theatre through an online story campaign.

Fatherland also matches the interests and experiences of a more mature theatre audience whom may be experiencing dementia through a family member or friend.


Length of experience and performance:


1 hour 15 minutes, full theatre show

15 minutes, Festival and Offline Format






The Fatherland team have an excellent history in creating performances that tour.

We hope that support for Fatherland at this stage will widen the reach of the project and enable us to build a longer tour for an international marketplace. Our shared experiences have raised funds and built

support for a variety of cultural projects, helping us develop dynamic, tailored fundraising campaigns.






Audiences of the Future call from Arts and Humanities Research Council.


European Innovation Network Fund.


Konzept Productions- Italy


Wellcome Trust




We will deliver 3 product formats for the development cost, building on the prototype that has already been created.  The three different formats emerging are:

a. A full, 75 minute theatre production for audiences of up to 300.

b. A 15 minute festival format (max audience 20) that brings full theatrical production values to a refined version of the piece presented at the commissioning day.

c. An offline first person VR experience, created from the live capture of multiple performances, available on Vive Port, Oculus Home and Steam.


Full, 75 minute theatre production for audiences of up to 300

The finished piece will follow the story outlined in our treatment. We will expand the current fifteen minute prototype story to a seventy-five minute show. Every 10 to 15 minutes, a new volunteer will be welcomed on to the stage to take on a role in the story and be the “POV camera” for the rest of the audience.  The show will thus move between the fictional story, which will be constructed in VR and projected, and the immediate present of a performer onstage interacting with the audience.  The final piece will utilise all the assets of a professional theatre production, particularly light and sound.


15 minute festival format

The short, 15 minute prototype form will be polished and further developed for digital festival marketplace arenas. For this we would like to bring the production values of the theatre production into the short-form, festival setting with enhanced lighting and sound design and large-scale video projection.


Offline first person VR experience

In addition to the live performance, we will use the live theatre show to create a short film for other platforms such as VIVE Port, Steam and Occulus Home, plus newer standalone VR headsets. We see this as an edited version of the in-engine, VR stream, which may at moments refer to its theatrical origins. Perhaps the viewer begins in a seat in the audience during one of the live shows, and then is brought onstage, to enter into the immersive experience.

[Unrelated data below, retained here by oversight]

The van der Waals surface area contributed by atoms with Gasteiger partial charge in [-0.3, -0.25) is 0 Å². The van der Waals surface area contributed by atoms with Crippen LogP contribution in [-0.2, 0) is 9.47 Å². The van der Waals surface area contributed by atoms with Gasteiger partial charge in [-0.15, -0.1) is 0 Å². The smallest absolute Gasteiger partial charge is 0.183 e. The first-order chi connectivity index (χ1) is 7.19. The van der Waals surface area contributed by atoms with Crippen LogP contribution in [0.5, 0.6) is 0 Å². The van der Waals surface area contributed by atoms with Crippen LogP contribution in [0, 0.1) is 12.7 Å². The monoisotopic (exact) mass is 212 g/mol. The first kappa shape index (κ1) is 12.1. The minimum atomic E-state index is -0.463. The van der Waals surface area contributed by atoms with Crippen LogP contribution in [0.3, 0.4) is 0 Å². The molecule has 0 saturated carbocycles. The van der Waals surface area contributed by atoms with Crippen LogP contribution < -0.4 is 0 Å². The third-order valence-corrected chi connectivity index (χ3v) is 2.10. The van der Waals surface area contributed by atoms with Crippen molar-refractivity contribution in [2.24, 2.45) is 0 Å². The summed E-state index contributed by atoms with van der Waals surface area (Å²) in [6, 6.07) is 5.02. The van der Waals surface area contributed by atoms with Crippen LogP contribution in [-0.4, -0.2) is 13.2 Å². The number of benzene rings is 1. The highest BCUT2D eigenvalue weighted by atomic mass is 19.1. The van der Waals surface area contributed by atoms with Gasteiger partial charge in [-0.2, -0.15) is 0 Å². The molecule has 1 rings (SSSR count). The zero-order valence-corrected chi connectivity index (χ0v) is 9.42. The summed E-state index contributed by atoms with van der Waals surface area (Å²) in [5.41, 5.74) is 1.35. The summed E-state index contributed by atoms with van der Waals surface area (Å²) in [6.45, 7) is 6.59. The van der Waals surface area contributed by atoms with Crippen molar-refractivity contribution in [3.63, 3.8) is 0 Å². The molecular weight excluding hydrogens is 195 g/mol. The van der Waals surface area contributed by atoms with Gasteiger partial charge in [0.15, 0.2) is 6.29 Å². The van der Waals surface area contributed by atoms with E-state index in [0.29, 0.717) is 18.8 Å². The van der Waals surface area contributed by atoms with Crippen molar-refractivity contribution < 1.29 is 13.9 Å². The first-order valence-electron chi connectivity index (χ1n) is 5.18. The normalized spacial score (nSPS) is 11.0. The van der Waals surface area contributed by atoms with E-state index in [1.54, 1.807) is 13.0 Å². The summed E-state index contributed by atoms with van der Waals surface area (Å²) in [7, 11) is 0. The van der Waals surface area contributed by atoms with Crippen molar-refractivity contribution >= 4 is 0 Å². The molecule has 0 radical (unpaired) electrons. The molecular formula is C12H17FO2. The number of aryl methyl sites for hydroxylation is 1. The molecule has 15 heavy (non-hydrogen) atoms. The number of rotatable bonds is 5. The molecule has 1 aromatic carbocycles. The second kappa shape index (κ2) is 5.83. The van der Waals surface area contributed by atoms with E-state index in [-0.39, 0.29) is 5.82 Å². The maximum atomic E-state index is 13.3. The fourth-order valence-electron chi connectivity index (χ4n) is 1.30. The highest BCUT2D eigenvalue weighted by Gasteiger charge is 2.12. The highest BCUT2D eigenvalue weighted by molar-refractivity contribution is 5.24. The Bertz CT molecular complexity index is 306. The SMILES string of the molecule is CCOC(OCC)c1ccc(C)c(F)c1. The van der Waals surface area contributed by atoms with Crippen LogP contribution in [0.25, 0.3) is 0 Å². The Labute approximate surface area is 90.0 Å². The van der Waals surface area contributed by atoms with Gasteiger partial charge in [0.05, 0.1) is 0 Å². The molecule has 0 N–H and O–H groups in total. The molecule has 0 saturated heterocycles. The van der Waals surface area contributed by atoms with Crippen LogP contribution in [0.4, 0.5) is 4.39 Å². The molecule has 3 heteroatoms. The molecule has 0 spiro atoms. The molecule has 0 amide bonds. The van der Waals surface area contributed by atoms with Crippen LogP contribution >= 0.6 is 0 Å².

_ Project Team





Limbic System, noun, an interconnected system of nerves and networks in the brain that interprets feelings in the body.

Limbik creates new theatre work that explores human stories from epic environments.We create through collaboration: between actors, writers, directors, and designers, as well as nontheatre makers who bring unique viewpoints and expertise to our work. Distilling often unheard voices into atmospheric works of theatre, we investigate complex ethical,

socially engaged questions, aiming to encourage debate and dialogue.


The company has an innovative approach to participation – involving participants at every stage of the creative process – and teaches the art of theatre-making to students, professionals and community groups from all areas of the UK. The company has delivered over 1000 workshops in

schools, universities, pupil-referral units and colleges. Limbik are Associate Artists at the Cumbria Institute of the Arts and are affiliated with The Garage Performing Arts Centre in Norwich and The Cut Theatre in Halesworth.





* * * * *

“A gripping, thoughtprovoking script, beautifully directed and brilliantly acted. Not to be missed.”

- The Reviews Hub



* * * *

“Genius... extreme enough to prove a point, but close enough to seem disturbingly real.”

- Fringe Guru


* * * *

“Beautifully written, with some genuinely accomplished and moving performance at its core.”

- Broadway Baby





The University of Portsmouth delights in creating, sharing and applying knowledge to make a difference to individuals and society.


• We will engage in creating, sharing and applying globally–significant research and innovation that delivers impact and makes a difference to individuals and society.


• We will be a key driver for economic growth and prosperity in our region, as well as establishing strategic international partnerships that will make our research and innovation truly global.


• Our research and innovation excellence will improve our national and international profile and ranking. We will seek to elevate our position amongst the world’s top 500 universities (Times Higher Education World Rankings) and top 150 under 50 years of age (Times Higher Education Rankings.